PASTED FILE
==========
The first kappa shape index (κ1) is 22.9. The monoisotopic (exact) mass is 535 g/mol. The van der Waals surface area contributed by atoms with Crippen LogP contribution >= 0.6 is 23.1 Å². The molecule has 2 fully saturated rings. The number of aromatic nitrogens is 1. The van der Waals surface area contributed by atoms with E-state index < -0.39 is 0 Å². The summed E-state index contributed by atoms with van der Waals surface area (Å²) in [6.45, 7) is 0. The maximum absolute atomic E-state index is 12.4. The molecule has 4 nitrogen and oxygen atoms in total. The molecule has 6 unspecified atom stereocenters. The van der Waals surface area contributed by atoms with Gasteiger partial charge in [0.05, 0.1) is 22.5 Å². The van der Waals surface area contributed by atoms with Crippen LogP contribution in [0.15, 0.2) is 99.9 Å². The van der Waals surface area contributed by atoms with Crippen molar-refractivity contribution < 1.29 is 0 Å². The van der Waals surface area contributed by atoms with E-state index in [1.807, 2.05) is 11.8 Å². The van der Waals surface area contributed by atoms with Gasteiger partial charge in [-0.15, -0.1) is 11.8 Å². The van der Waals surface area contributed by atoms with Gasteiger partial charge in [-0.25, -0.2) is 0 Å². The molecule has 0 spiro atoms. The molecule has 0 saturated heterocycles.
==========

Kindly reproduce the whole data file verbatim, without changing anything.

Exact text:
The first kappa shape index (κ1) is 22.9. The monoisotopic (exact) mass is 535 g/mol. The van der Waals surface area contributed by atoms with Crippen LogP contribution >= 0.6 is 23.1 Å². The molecule has 2 fully saturated rings. The number of aromatic nitrogens is 1. The van der Waals surface area contributed by atoms with E-state index < -0.39 is 0 Å². The summed E-state index contributed by atoms with van der Waals surface area (Å²) in [6.45, 7) is 0. The maximum absolute atomic E-state index is 12.4. The molecule has 4 nitrogen and oxygen atoms in total. The molecule has 6 unspecified atom stereocenters. The van der Waals surface area contributed by atoms with Gasteiger partial charge in [0.05, 0.1) is 22.5 Å². The van der Waals surface area contributed by atoms with Crippen LogP contribution in [0.15, 0.2) is 99.9 Å². The van der Waals surface area contributed by atoms with Crippen molar-refractivity contribution < 1.29 is 0 Å². The van der Waals surface area contributed by atoms with E-state index in [1.807, 2.05) is 11.8 Å². The van der Waals surface area contributed by atoms with Gasteiger partial charge in [-0.15, -0.1) is 11.8 Å². The van der Waals surface area contributed by atoms with Gasteiger partial charge in [-0.25, -0.2) is 0 Å². The molecule has 0 spiro atoms. The molecule has 0 saturated heterocycles.